Popular SaaS offerings include email, customer relationship management (CRM) and collaboration-based software. Because of the web-based delivery model, SaaS reduces the need to run applications on individual computers, streamlining maintenance and support. For example, most SaaS offerings generally include:

  • Remote access. The software is available through Internet login access to the software application, which allows users to work anytime and from anywhere.
  • Ongoing maintenance. Software upgrades and patches are typically completed by the SaaS provider instead of the user.

For businesses, SaaS solutions can help customers to solve their challenges with greater efficiency and better results. For example, Groupon was growing very quickly and had employees spread out around the globe, from the United States to Africa. The nature of what the company does—offer deals on local products, services, and experiences—requires strong customer service. In fact, when the company started, even the company’s director of customer service was spending 10 percent of his time responding to customer requests. As the company grew, the model became unsustainable.

Groupon needed a ticketing solution that would scale to support rapid growth. The company selected a web-based SaaS solution that could easily handle rising ticketing volume with greater flexibility. Today Groupon employs over 150 customer support service agents and handles over 15,000 tickets daily. Had the company not used a SaaS solution, scaling their business to meet demand would have been cost prohibitive.

DSG International is another organization that opted to use a SaaS offering to better serve their customers. They subscribed to Citrix Online to provide support to customers who were having difficulty using the company’s products, specifically GoToAssist, which is an online remote assistance application that helps customers get assistance via email or phone within seconds, grant permission for a tech to access their PC remotely and resolve problems faster.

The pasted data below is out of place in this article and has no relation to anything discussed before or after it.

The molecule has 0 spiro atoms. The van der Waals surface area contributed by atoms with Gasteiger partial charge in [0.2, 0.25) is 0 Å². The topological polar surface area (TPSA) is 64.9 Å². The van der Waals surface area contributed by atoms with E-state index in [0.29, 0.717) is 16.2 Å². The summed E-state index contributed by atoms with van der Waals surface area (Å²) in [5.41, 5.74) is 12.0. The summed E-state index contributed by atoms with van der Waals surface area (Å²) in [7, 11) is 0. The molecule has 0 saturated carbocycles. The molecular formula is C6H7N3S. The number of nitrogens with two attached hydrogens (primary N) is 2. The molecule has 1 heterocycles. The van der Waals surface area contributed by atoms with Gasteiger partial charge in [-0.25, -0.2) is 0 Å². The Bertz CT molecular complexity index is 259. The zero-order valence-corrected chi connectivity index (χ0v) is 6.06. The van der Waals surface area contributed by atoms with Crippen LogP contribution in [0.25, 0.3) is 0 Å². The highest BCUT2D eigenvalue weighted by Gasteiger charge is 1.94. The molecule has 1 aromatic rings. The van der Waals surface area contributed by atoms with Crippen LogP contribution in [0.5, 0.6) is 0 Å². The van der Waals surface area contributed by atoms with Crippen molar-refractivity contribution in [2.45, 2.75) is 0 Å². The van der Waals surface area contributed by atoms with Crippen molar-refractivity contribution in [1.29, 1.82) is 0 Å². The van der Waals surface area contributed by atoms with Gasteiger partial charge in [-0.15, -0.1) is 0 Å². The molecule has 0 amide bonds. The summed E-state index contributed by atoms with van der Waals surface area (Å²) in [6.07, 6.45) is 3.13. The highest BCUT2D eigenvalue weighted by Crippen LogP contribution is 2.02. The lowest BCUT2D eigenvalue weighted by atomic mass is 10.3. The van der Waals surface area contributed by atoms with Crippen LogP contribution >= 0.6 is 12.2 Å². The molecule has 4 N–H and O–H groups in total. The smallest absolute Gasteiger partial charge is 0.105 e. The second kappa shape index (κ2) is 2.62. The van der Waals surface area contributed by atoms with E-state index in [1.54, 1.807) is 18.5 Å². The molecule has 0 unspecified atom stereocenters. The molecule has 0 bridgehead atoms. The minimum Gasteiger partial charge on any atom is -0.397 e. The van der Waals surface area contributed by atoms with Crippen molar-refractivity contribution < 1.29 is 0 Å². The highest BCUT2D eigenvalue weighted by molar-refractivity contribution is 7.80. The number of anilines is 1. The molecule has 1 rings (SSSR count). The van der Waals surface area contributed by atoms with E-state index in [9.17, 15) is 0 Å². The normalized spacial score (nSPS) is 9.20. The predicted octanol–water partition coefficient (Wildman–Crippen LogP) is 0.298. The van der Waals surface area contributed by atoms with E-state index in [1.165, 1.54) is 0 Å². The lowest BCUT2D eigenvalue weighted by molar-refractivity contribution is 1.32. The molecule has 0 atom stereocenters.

The company reported one that of the strongest benefits of making the switch to a SaaS solution was the ability to scale up or down based on customer demand. They could be flexible, agile, and serve customers with greater speed and efficiency.

SaaS examples: Citrix’s GoToMeeting, Salesforce’s CRM, and ADP’s online payroll services.

Common SaaS uses: Replaces traditional on-premise software with services that are easier to manage and are more cost effective

Platform-as-a-Service (PaaS)

Through the PaaS model, developers use a cloud-based environment to build their applications and services. PaaS can deliver greater flexibility while lowering the time and cost of application development. Developers gain a framework they can build on to develop and customize applications faster. For example, most SaaS offerings include:

  • The ability to develop, test, and deploy applications
  • Host and maintain secure applications
  • The ability to scale software

Similar to most cloud offerings, PaaS is typically a subscription-based service, and there are a variety of solutions based on the user’s skill set—from simple point-and-click frameworks (with no client hosting expertise required) to more advanced infrastructure options for development.

For example, Menumate is a provider of sales hardware and software to the hospitality industry in Australia. The company wanted to take advantage of PaaS to migrate some of the legacy applications they were using, but they needed to centralize their existing in-house software toolkit.

Using a PaaS solution, the company was able to migrate legacy applications and, as a result, create new applications that were much faster than before. Accomplishing this without using PaaS would have made the development of these faster applications too expensive for the company.